The semi-governmental-monopoly aspect of PG&E's structure makes this situation a massive transfer of wealth from homeowners in areas served by PG&E---areas which appear almost certain to undergo additional power outages this year and for years to come---to PG&E executives and shareholders, as property values drop precipitously.

If you own property in an affected area, you will not be able to sell it for the price you would have been able to command in the absence of these power cuts.

This will affect not only wealthy homeowners, but plenty of less-prosperous ones, too. The value of their property has been damaged through no fault of their own. They are subsidizing the bad decisions of PG&E executives.

Last edited by Sherrerd; 10-12-2019 at 07:42 PM.
  #89  
Old 10-12-2019, 08:34 PM
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Quote:
Originally Posted by StarvingButStrong
What about all the money their clients lost because they chose to pre-emptively shut off the power?

What if I lost, say, four days pay because the company I work at cannot run without electricity? What about the freezer full of food that I now basically have to throw out?

Do they just get to shrug and say Sucks to be you?
Yes, and your insurance agent will say the same thing as there was no actual adverse covered event such as a power line melted by wildfire, or a power plant failure. The economic losses from this one event will easily be in the billions. Lost food, lost wages, more car wrecks than usual, and there's been at least one death attributed to the PSPS.

The only winners are the folks who sell generators. I also would not be surprised to see people suddenly take interest in who their power company will be when they move, and an address served by SMUD will be preferred over one served by PG&E.
  #90  
Old 10-13-2019, 05:06 AM
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Originally Posted by StarvingButStrong View Post
What about all the money their clients lost because they chose to pre-emptively shut off the power?

What if I lost, say, four days pay because the company I work at cannot run without electricity? What about the freezer full of food that I now basically have to throw out?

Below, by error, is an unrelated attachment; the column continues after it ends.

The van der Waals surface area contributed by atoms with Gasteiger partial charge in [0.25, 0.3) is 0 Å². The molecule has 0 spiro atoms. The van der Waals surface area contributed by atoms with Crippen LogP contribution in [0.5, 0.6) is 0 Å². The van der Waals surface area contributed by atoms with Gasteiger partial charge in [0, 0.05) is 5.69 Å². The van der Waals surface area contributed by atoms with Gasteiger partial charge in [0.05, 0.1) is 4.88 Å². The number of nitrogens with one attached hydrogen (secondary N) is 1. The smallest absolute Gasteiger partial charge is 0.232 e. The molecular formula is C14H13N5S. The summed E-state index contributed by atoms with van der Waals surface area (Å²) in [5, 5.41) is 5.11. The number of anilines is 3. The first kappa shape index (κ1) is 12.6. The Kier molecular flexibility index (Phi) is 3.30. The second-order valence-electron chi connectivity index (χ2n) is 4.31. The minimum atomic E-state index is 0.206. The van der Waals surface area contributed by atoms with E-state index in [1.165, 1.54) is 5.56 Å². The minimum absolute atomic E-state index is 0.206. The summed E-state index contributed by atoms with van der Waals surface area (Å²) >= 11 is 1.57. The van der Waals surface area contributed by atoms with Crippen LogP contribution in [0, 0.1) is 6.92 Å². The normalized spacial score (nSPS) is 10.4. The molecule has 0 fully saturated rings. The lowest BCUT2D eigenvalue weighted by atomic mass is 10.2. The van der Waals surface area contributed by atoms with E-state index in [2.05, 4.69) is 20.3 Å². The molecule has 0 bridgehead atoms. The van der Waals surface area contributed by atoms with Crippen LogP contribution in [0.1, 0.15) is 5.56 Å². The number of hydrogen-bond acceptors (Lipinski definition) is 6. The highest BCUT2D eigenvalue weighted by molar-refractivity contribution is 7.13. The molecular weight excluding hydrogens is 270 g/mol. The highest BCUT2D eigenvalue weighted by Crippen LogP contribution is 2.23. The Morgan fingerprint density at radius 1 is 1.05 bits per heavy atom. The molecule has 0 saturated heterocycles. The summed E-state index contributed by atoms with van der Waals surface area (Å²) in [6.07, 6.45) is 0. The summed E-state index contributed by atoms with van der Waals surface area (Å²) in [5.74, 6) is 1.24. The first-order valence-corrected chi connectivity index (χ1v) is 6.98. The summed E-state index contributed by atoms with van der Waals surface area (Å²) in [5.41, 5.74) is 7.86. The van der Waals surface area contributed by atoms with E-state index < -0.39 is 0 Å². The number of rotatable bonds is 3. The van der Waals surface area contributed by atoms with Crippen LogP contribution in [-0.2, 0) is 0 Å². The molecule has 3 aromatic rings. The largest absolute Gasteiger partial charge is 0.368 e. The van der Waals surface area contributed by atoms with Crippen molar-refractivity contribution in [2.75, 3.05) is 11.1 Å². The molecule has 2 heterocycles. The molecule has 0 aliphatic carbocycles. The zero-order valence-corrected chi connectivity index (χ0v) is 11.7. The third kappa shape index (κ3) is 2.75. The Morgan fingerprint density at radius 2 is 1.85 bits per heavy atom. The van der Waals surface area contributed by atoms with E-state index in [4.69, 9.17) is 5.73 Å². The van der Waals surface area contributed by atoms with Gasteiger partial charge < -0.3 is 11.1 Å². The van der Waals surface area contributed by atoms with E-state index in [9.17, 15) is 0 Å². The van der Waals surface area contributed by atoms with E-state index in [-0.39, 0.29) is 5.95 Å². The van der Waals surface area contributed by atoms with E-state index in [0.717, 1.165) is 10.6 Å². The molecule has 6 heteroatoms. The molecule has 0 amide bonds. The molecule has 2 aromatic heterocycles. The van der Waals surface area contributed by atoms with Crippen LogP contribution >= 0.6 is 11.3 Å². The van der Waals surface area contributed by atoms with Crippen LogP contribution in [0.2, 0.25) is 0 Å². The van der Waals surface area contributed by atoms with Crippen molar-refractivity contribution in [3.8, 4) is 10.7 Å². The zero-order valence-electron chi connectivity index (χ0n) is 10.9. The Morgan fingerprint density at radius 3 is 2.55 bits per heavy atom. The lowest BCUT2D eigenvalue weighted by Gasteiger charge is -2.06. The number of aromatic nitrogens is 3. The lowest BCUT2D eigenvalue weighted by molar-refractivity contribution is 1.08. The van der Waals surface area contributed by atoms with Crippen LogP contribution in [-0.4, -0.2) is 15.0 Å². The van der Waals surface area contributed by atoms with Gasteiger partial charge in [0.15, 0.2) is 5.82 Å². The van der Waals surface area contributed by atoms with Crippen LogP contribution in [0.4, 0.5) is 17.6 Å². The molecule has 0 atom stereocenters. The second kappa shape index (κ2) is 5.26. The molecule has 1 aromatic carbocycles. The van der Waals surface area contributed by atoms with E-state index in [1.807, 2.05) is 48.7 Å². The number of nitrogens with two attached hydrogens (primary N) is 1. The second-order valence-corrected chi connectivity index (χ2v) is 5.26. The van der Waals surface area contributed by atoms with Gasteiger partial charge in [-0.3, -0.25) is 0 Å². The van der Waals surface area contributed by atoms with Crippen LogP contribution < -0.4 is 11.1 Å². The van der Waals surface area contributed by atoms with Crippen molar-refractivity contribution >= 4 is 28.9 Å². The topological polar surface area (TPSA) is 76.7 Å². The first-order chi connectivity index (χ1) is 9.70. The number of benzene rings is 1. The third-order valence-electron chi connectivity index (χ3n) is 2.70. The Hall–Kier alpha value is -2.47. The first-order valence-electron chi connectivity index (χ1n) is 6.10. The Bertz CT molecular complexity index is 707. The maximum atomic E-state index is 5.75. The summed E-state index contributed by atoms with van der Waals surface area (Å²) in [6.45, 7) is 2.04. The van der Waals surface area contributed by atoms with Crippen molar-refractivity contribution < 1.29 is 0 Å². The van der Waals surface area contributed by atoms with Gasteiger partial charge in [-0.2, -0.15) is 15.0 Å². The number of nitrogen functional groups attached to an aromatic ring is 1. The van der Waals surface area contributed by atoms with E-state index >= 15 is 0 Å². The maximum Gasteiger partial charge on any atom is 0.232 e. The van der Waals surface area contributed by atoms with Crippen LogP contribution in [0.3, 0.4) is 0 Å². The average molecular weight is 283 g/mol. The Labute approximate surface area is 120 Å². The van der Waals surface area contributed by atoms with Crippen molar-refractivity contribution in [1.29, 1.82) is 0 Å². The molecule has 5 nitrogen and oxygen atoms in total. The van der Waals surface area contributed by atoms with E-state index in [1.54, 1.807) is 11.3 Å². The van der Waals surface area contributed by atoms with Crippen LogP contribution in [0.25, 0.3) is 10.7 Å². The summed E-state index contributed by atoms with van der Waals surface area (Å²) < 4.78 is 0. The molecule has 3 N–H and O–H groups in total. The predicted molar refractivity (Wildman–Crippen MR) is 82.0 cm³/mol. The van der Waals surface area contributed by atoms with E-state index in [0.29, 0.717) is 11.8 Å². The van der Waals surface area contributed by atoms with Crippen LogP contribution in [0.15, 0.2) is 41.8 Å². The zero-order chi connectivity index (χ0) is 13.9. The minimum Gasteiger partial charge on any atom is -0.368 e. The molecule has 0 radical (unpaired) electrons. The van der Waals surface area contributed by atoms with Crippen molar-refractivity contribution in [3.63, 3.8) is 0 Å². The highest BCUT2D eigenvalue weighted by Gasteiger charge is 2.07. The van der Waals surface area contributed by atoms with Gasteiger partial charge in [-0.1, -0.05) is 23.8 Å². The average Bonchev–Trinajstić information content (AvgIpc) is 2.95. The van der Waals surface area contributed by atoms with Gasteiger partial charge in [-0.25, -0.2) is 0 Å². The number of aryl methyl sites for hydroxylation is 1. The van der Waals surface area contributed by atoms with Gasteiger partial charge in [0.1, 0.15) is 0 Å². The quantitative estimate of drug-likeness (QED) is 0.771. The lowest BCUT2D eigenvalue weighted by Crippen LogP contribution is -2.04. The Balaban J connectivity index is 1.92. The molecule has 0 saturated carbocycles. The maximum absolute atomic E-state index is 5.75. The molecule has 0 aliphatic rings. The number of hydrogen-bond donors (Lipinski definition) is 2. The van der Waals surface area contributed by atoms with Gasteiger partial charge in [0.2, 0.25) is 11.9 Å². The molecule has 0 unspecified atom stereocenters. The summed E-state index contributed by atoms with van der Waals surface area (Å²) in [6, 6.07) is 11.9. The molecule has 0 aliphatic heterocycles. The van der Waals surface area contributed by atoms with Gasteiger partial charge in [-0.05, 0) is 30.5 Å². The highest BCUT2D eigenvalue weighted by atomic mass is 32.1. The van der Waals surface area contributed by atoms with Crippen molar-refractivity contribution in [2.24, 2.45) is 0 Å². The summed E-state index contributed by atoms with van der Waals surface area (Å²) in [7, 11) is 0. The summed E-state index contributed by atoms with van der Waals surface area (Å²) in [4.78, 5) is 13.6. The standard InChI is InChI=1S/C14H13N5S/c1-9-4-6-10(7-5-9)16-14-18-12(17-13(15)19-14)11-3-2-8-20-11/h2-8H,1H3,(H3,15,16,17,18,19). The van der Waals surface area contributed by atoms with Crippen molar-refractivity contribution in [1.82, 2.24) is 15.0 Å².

The store where I work has some pretty large generators standing by for power outages. They can run the freezers/coolers for awhile. We have monthly "generator tests" in the wee hours to make sure everything is ready to go and functional. Purchasing, setting up, and just as importantly maintaining them in a state of readiness is not cheap. The company I work for is large enough that they can easily cover this, but for a small business? That may not be feasible. Some sort of generator, yes, but one large enough to really save stock and keep going for the better part of a week? Hard to say. You need fuel for those suckers, too. And a safe means to store it on-site.
  #91  
Old 10-13-2019, 05:31 AM
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From what I hear, they are estimating business losses in the billions. PG&E is not popular right now.
  #92  
Old 10-13-2019, 09:43 AM
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Originally Posted by Tamerlane View Post
As I understand it - pretty much, yes. They have very wide latitude to act in the name of safety.
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Originally Posted by gotpasswords View Post
Yes, and your insurance agent will say the same thing as there was no actual adverse covered event such as a power line melted by wildfire, or a power plant failure. The economic losses from this one event will easily be in the billions. Lost food, lost wages, more car wrecks than usual, and there's been at least one death attributed to the PSPS.